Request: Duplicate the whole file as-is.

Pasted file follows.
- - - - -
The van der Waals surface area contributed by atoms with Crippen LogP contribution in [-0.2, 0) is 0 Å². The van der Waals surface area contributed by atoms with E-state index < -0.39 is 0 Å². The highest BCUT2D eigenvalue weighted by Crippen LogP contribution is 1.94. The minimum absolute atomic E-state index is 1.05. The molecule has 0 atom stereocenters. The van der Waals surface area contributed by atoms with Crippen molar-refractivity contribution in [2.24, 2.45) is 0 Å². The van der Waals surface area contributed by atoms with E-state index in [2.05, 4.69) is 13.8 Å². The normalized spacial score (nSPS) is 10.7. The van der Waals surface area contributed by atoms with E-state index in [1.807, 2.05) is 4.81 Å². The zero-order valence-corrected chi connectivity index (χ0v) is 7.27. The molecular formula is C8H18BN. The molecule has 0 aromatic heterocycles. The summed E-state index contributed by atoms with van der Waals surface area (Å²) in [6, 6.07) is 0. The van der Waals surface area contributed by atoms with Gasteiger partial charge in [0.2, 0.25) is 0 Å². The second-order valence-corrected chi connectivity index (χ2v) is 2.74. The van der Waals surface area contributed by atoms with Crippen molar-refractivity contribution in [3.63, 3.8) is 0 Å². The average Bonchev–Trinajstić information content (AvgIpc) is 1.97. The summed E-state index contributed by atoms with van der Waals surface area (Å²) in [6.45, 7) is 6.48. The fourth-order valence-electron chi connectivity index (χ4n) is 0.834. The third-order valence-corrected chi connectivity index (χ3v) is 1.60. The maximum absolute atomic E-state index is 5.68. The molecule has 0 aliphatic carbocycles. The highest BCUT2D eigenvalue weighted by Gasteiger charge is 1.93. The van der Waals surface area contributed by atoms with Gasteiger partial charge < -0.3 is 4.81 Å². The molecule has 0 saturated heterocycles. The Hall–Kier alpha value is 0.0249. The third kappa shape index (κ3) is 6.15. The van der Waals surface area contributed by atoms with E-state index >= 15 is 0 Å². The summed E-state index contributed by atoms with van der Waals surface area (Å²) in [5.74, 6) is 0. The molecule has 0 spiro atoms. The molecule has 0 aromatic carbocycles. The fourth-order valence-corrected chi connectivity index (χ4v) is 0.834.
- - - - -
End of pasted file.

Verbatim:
The van der Waals surface area contributed by atoms with Crippen LogP contribution in [-0.2, 0) is 0 Å². The van der Waals surface area contributed by atoms with E-state index < -0.39 is 0 Å². The highest BCUT2D eigenvalue weighted by Crippen LogP contribution is 1.94. The minimum absolute atomic E-state index is 1.05. The molecule has 0 atom stereocenters. The van der Waals surface area contributed by atoms with Crippen molar-refractivity contribution in [2.24, 2.45) is 0 Å². The van der Waals surface area contributed by atoms with E-state index in [2.05, 4.69) is 13.8 Å². The normalized spacial score (nSPS) is 10.7. The van der Waals surface area contributed by atoms with E-state index in [1.807, 2.05) is 4.81 Å². The zero-order valence-corrected chi connectivity index (χ0v) is 7.27. The molecular formula is C8H18BN. The molecule has 0 aromatic heterocycles. The summed E-state index contributed by atoms with van der Waals surface area (Å²) in [6, 6.07) is 0. The van der Waals surface area contributed by atoms with Gasteiger partial charge in [0.2, 0.25) is 0 Å². The second-order valence-corrected chi connectivity index (χ2v) is 2.74. The van der Waals surface area contributed by atoms with Crippen molar-refractivity contribution in [3.63, 3.8) is 0 Å². The average Bonchev–Trinajstić information content (AvgIpc) is 1.97. The summed E-state index contributed by atoms with van der Waals surface area (Å²) in [6.45, 7) is 6.48. The fourth-order valence-electron chi connectivity index (χ4n) is 0.834. The third-order valence-corrected chi connectivity index (χ3v) is 1.60. The maximum absolute atomic E-state index is 5.68. The molecule has 0 aliphatic carbocycles. The highest BCUT2D eigenvalue weighted by Gasteiger charge is 1.93. The van der Waals surface area contributed by atoms with Gasteiger partial charge < -0.3 is 4.81 Å². The molecule has 0 saturated heterocycles. The Hall–Kier alpha value is 0.0249. The third kappa shape index (κ3) is 6.15. The van der Waals surface area contributed by atoms with E-state index >= 15 is 0 Å². The summed E-state index contributed by atoms with van der Waals surface area (Å²) in [5.74, 6) is 0. The molecule has 0 spiro atoms. The molecule has 0 aromatic carbocycles. The fourth-order valence-corrected chi connectivity index (χ4v) is 0.834.